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Converting an ASP.NET View to a String

Sometimes you would like to get the contents of a view and store it in a string rather than render it as HTML. An example of this is if you want to compose HTML emails and you want to harness the power of the ASP.NET MVC infrastructure (which includes …

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Separating Business Rules from Data Access

Business rules can be mixed into data access code. This scenario is a violation of the Single Responsibility Principle, because the data access class would have to change if the business rules change. In this post I will show you how to separate the business rules from the data access code.


Example

An example of data access code using Entity Framework that contains business rules is this:


using (var context = new MyContext())
{
var eligibleUsers = context.Users
.Where(u => u.EmailVerified);
}

The content of the Where clause is a business rule that defines the condition for eligibility. If the condition changes, the data access class would also change. For example, if the condition for eligibility included having an age value, the code would become::


using (var context = new MyContext())
{
var eligibleUsers = context.Users
.Where(u => u.EmailVerified &&
u.Age != null);
}

The Where clause was changed to reflect the new business rule. Since this code is in the data access class, the data access class will change because of the change of the business rules. What we want is to extract the business rules to a different class.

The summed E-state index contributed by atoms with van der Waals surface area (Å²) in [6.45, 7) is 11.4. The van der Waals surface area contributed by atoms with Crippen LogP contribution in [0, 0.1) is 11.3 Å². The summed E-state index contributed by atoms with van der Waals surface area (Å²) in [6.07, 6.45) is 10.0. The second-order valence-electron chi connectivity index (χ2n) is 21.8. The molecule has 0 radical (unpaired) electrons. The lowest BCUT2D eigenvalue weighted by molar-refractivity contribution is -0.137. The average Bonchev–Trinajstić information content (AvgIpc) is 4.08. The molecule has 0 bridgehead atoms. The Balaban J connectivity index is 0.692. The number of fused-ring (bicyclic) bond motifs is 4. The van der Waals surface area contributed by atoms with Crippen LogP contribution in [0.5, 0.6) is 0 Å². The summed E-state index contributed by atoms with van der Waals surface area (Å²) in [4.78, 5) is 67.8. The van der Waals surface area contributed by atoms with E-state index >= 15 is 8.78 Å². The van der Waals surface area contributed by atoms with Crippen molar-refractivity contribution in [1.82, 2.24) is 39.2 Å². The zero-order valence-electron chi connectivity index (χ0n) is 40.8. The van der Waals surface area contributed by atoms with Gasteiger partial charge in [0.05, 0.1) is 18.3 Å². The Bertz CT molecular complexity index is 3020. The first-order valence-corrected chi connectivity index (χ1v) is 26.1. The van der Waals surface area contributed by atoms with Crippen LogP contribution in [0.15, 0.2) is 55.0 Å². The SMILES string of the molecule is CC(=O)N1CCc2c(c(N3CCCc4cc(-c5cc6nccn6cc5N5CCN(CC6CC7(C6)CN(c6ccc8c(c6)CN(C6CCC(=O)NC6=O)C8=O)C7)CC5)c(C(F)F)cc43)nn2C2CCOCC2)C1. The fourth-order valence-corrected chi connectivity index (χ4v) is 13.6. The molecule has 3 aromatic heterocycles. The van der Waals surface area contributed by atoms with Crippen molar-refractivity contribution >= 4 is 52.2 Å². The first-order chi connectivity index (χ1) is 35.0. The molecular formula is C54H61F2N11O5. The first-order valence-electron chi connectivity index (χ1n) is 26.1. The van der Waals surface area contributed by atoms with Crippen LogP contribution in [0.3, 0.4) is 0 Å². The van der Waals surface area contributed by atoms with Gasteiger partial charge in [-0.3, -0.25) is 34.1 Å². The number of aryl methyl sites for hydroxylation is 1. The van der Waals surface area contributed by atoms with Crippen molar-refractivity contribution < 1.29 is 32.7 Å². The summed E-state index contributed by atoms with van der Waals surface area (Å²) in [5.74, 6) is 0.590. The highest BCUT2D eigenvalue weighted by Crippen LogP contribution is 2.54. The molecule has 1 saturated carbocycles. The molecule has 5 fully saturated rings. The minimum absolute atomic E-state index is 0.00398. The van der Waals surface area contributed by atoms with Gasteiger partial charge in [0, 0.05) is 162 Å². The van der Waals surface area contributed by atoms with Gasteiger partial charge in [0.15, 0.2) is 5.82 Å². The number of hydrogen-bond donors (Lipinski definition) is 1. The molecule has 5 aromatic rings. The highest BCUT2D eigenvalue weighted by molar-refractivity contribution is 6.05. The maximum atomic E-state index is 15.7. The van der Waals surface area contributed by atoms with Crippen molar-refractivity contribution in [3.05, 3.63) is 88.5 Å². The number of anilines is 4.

Expressions to the Rescue

The content of the Where clause takes a parameter of type Expression<Func<T,bool>>. Entity Framework uses the Expression to create an appropriate SQL query. In the following example, an Expression is assigned to a variable and then later used in the Where clause:


Expression<Func<User, bool>> myExpression = u => u.EmailVerified &&
u.Age != null;

...

using (var context = new MyContext())
{
var eligibleUsers = context.Users.Where(myExpression);
}

Even though the Expression type looks fancy, it’s the same as any other type and there’s no reason why it couldn’t be put in another class:


public static class UserRules
{
public static Expression<Func<User, bool>> GetEligibilityCriteria()
{
return u => u.EmailVerified && u.Age != null;
}
}

Which can then be used in the data access code like so:


using (var context = new MyContext())
{
var eligibleUsers = context.Users
.Where(UserRules.GetEligibilityCriteria());
}

So now, when the eligibility criteria changes, only the UserRules class would change.

Conclusion

In this post, I showed you how to extract the contents of the Where clause in Entity Framework to a different class. This puts a separation between the data access and the business rules classes, enforcing the Single Responsibility Principle. This approach also promotes reusability (DRY) because the business rules could now also be used in other parts of the application (ex: in unit tests).

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